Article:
• ‘Bitcoin is mainly used for criminal activity’. Anyone with a computer can transact using crypto, just as anyone with cash can conduct economic activities, nefarious or otherwise. Blockchain data platform Chainalysis estimates that 0.24% of crypto transactions in 2022 were considered illicit.
Whether such counter arguments hold merit or not, the point is that they should at least be considered.
While it might be a low-risk strategy to agree with somebody that has the financial eminence of Jamie Dimon, it could prove fruitful to consider whether equally distinguished individuals or institutions also agree.
For instance, on 10th January 2024 the SEC approved 11 Bitcoin Spot ETFs that will hold BTC directly (the Proshares ETF approved in October 2021 could only use futures contracts). Some well-known institutions are among the 11, namely Blackrock, Invesco, Fidelity, Franklin Templeton, and WisdomTree.
I often hear younger retail investors say that they see crypto markets as ‘the great leveller’, more of an ‘open door’ that allows them to access growth potential before larger institutions have asserted their dominance. These individuals are ambitious and want to build wealth but feel as though traditional financial markets make it difficult, thus forcing them to consider alternative approaches.
These views often strike me as analogous to Aquis Stock Exchange’s approach to younger growth companies. Where the original Bitcoin whitepaper offers a new, alternative approach, removing perceived inadequacies of traditional finance, the Aquis Stock Exchange suggests a new approach to facilitating growth for smaller companies, specifically designed to remove hurdles that are inadequate for the needs of smaller companies and investors. Like AIM before it, AQSE tailors a product specifically to initially smaller growth companies, just as Bitcoin aimed itself at market players troubled by the role third parties played in the 2007-2008 financial crisis, by removing the need for third parties.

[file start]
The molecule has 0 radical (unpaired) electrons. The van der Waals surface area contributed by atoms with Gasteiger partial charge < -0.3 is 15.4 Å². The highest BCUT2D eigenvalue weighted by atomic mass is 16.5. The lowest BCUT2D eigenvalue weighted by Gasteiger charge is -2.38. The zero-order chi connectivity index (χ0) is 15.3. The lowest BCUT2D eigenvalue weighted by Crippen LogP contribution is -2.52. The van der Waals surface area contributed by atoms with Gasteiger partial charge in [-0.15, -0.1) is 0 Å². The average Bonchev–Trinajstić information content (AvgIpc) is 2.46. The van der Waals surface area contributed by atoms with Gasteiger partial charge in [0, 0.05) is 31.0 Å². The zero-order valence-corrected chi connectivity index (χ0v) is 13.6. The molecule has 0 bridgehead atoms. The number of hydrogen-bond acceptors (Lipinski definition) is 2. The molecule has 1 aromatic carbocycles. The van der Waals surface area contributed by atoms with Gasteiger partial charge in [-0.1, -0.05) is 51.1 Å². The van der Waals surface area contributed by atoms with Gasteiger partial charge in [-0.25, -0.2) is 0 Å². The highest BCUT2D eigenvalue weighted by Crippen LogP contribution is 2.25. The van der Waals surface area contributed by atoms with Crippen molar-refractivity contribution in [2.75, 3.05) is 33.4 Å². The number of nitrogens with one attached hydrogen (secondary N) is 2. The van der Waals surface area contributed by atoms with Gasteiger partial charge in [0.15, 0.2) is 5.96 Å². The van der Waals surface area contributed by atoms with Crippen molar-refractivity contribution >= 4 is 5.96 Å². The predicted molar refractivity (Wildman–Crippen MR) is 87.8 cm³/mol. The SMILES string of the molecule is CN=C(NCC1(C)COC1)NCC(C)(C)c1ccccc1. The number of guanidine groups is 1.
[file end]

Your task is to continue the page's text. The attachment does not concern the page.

Old/new doesn’t have to mean either/or. Even Jamie Dimon had to start somewhere. What seem like riskier, early-stage, novel ideas today, may well evolve into accepted norms within a short space of time, so taking the time to explore innovative solutions may prove worthwhile.
Nik Lysiuk is an equity salesperson at Canaccord Genuity, specialising in Financial Institutions. He has personally followed and invested in crypto markets since 2013. The views on Aquis, Bitcoin and crypto markets are his personal views only. He does not hold an equity position in Aquis Exchange PLC.
Please note that Aquis Exchange PLC does not offer cryptocurrency trading and does not transact directly with individual investors. If any individual purporting to be from Aquis Exchange PLC has invited you to invest in cryptocurrency, please refer to this Impersonation Scam Alert.